A Professor of Electrical Engineering at Stanford University has projected that the In-situ detection of chemical changes in human body at the cellular level can bring enormous benefits in diagnosis and in therapeutic monitoring. Professor Wong’s research aims at translating discoveries in science into practical technologies. His works have contributed to advancements in nanoscale science and technology, semiconductor technology, solid-state devices, and electronic imaging.
According to Wong, “We are developing techniques to place micron-sized sensor chip inside each cell. It might revolutionize biochemical imaging by introducing the concept of replacing “passive” radiotracers with “active” IC chips. This may open up an array of new biomedical applications that range from novel medical diagnostic and therapeutic tools that operate at single cell level to a novel class of autonomously operating intrabody nanobiosensors. These wireless bio-sensors can be used for autonomous, continuous-time, in vivo monitoring. Nanofabrication and integrated electronics are the key enabling technologies of this research.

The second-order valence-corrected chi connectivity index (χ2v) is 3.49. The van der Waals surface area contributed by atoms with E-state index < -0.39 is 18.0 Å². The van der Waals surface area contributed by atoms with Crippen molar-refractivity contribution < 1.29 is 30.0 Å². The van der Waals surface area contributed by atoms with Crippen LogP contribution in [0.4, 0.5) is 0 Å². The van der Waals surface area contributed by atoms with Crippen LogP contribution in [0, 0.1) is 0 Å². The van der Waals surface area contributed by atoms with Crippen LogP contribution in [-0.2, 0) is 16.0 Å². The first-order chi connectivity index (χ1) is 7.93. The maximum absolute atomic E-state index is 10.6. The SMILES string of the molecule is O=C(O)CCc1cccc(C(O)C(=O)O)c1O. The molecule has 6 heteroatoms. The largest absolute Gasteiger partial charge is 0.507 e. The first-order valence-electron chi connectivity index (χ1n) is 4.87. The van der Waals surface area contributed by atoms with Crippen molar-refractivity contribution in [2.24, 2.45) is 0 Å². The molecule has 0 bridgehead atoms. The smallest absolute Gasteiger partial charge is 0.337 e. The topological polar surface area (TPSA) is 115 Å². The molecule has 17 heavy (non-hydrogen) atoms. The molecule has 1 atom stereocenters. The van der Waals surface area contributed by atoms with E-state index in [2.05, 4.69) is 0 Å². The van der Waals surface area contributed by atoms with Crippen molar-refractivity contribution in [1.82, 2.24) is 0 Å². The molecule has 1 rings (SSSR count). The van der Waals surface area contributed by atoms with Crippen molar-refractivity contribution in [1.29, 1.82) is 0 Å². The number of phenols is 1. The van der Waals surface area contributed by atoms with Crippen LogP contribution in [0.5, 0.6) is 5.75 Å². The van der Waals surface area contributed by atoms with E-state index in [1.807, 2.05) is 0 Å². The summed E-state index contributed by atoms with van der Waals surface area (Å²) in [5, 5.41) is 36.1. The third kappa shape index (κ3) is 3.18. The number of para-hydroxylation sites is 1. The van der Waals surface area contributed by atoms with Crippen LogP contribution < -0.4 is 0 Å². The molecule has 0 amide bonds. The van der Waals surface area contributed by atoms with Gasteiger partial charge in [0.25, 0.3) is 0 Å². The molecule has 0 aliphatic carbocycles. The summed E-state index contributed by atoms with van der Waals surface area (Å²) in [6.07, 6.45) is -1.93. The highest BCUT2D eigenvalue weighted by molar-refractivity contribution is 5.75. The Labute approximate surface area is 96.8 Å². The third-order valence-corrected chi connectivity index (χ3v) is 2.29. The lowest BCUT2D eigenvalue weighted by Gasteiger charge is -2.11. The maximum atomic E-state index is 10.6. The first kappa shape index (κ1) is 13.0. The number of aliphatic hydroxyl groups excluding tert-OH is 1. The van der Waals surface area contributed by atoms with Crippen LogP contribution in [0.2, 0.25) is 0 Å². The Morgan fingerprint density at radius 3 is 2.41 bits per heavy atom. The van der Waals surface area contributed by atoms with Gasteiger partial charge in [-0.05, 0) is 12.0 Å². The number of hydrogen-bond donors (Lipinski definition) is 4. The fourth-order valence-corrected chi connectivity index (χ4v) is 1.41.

Professor Wong is a Fellow of the IEEE. He served as the Editor-in-Chief of the IEEE Transactions on Nanotechnology in 2005 – 2006, sub-committee Chair of the ISSCC (2003 – 2004), General Chair of the IEDM (2007), and is currently the Chair of the IEEE Executive Committee of the Symposia of VLSI Technology and Circuits. He is the founding Faculty Co-Director of the Stanford SystemX Alliance – an industrial affiliate program focused on building systems.